The aim of this phenomenological study was to gain a better understanding in the lives of single women by exploring their thoughts and experiences of being single. Data were collected from semi-structured interviews of a group of six well-educated, ethnic Chinese single women aged between 30 and 45 living in Beijing and Singapore. Transcribed interviews were analysed through reading and rereading and culling for like phrases and themes that are then grouped to form clusters of meaning. Through this process, we found four salient themes: (a) the women had equivocal feelings over the reasons they were single; (b) they recognized the advantages, disadvantages, and ambivalence of singlehood; (c) they took a pragmatic approach towards their singleness; and (d) they coped singleness with various practical strategies. Implications related to clinical practice and areas of further research are discussed.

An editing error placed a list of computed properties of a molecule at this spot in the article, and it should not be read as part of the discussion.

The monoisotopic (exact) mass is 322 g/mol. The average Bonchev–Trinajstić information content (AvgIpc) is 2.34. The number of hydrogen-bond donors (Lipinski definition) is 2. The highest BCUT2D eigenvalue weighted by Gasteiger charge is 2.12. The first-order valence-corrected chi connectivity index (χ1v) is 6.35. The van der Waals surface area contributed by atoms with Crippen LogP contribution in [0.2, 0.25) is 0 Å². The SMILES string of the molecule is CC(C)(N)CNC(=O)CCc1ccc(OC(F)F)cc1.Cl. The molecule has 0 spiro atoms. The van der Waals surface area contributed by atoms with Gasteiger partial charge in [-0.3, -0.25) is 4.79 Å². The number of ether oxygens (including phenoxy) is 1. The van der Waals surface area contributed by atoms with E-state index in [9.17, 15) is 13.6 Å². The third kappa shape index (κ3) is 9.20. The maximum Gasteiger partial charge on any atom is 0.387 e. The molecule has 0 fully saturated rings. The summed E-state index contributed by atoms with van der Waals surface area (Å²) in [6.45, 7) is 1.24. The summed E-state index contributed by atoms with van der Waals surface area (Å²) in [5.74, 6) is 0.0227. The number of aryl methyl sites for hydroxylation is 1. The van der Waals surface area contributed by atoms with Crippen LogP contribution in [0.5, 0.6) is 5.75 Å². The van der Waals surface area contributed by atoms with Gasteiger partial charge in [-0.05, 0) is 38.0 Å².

Single Women, Phenomenological Study, Lived Experience, Beijing, Singapore

Author Bio(s)

Chin-Siang Ang is a Senior Lecturer and Deputy Academic Director of Academic Division at TMC Academy, Singapore. His research involves the disciplines of developmental psychology and positive psychology. His research deals with the psychosocial determinants that influence adolescents and young adults’ development and well-being. Correspondence regarding this article can be addressed directly to: austin_ang119@hotmail.com.

Kam-Fong Lee is currently a lecturer in the Department of English Language and Communication at UCSI University. Her area of interest in research includes Systemic Functional Linguistic (SFC), Discourse Analysis, Critical Discourse Analysis and Academic Writing Skills. Correspondence regarding this article can also be addressed directly to: lee_kf@ucsiuniversity.edu.my.

Xinyi Lie obtained her bachelor's degree in psychology from the University of Northampton. She is currently doing her master’s degree in counselling in University of Otago. Her area of interest in research includes singlehood and marriage. Correspondence regarding this article can also be addressed directly to: 18425408@northampton.ac.uk.

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